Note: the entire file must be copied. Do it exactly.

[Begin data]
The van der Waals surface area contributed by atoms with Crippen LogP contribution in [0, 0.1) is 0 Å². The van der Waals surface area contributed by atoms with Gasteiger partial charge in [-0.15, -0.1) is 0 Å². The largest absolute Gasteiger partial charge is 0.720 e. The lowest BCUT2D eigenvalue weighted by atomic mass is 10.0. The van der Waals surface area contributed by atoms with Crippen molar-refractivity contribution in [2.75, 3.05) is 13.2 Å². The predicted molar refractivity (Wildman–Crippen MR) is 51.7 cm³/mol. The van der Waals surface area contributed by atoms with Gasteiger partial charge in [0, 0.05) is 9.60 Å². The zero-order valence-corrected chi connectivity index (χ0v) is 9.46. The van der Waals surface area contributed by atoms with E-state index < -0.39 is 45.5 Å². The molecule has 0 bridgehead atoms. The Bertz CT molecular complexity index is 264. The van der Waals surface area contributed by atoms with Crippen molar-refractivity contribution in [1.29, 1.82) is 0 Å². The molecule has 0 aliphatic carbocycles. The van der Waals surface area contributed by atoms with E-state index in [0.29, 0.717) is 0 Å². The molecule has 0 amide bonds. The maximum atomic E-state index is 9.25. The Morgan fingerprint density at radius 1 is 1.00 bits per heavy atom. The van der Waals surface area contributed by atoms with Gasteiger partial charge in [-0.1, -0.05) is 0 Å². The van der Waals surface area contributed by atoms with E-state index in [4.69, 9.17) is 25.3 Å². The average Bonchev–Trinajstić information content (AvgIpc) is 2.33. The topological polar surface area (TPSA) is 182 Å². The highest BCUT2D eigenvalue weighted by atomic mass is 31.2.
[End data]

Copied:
The van der Waals surface area contributed by atoms with Crippen LogP contribution in [0, 0.1) is 0 Å². The van der Waals surface area contributed by atoms with Gasteiger partial charge in [-0.15, -0.1) is 0 Å². The largest absolute Gasteiger partial charge is 0.720 e. The lowest BCUT2D eigenvalue weighted by atomic mass is 10.0. The van der Waals surface area contributed by atoms with Crippen molar-refractivity contribution in [2.75, 3.05) is 13.2 Å². The predicted molar refractivity (Wildman–Crippen MR) is 51.7 cm³/mol. The van der Waals surface area contributed by atoms with Gasteiger partial charge in [0, 0.05) is 9.60 Å². The zero-order valence-corrected chi connectivity index (χ0v) is 9.46. The van der Waals surface area contributed by atoms with E-state index < -0.39 is 45.5 Å². The molecule has 0 bridgehead atoms. The Bertz CT molecular complexity index is 264. The van der Waals surface area contributed by atoms with Crippen molar-refractivity contribution in [1.29, 1.82) is 0 Å². The molecule has 0 aliphatic carbocycles. The van der Waals surface area contributed by atoms with E-state index in [0.29, 0.717) is 0 Å². The molecule has 0 amide bonds. The maximum atomic E-state index is 9.25. The Morgan fingerprint density at radius 1 is 1.00 bits per heavy atom. The van der Waals surface area contributed by atoms with Gasteiger partial charge in [-0.1, -0.05) is 0 Å². The van der Waals surface area contributed by atoms with E-state index in [4.69, 9.17) is 25.3 Å². The average Bonchev–Trinajstić information content (AvgIpc) is 2.33. The topological polar surface area (TPSA) is 182 Å². The highest BCUT2D eigenvalue weighted by atomic mass is 31.2.